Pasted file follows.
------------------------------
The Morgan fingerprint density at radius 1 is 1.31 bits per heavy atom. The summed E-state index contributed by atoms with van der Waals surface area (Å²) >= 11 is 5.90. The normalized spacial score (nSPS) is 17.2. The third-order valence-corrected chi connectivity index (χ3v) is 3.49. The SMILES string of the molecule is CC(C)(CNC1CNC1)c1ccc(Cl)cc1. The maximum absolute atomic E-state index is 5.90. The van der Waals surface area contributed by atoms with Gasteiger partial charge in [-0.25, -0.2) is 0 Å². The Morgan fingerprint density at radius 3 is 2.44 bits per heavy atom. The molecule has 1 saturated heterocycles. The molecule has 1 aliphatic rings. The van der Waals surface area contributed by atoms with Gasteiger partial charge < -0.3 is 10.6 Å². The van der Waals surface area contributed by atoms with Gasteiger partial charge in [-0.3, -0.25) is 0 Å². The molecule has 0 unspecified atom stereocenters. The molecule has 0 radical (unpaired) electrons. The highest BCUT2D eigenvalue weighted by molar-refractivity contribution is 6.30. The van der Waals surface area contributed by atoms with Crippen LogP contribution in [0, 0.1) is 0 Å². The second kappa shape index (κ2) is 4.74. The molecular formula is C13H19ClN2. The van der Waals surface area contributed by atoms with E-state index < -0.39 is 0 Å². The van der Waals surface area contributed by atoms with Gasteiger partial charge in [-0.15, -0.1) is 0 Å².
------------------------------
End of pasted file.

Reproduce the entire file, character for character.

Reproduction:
The Morgan fingerprint density at radius 1 is 1.31 bits per heavy atom. The summed E-state index contributed by atoms with van der Waals surface area (Å²) >= 11 is 5.90. The normalized spacial score (nSPS) is 17.2. The third-order valence-corrected chi connectivity index (χ3v) is 3.49. The SMILES string of the molecule is CC(C)(CNC1CNC1)c1ccc(Cl)cc1. The maximum absolute atomic E-state index is 5.90. The van der Waals surface area contributed by atoms with Gasteiger partial charge in [-0.25, -0.2) is 0 Å². The Morgan fingerprint density at radius 3 is 2.44 bits per heavy atom. The molecule has 1 saturated heterocycles. The molecule has 1 aliphatic rings. The van der Waals surface area contributed by atoms with Gasteiger partial charge < -0.3 is 10.6 Å². The van der Waals surface area contributed by atoms with Gasteiger partial charge in [-0.3, -0.25) is 0 Å². The molecule has 0 unspecified atom stereocenters. The molecule has 0 radical (unpaired) electrons. The highest BCUT2D eigenvalue weighted by molar-refractivity contribution is 6.30. The van der Waals surface area contributed by atoms with Crippen LogP contribution in [0, 0.1) is 0 Å². The second kappa shape index (κ2) is 4.74. The molecular formula is C13H19ClN2. The van der Waals surface area contributed by atoms with E-state index < -0.39 is 0 Å². The van der Waals surface area contributed by atoms with Gasteiger partial charge in [-0.15, -0.1) is 0 Å².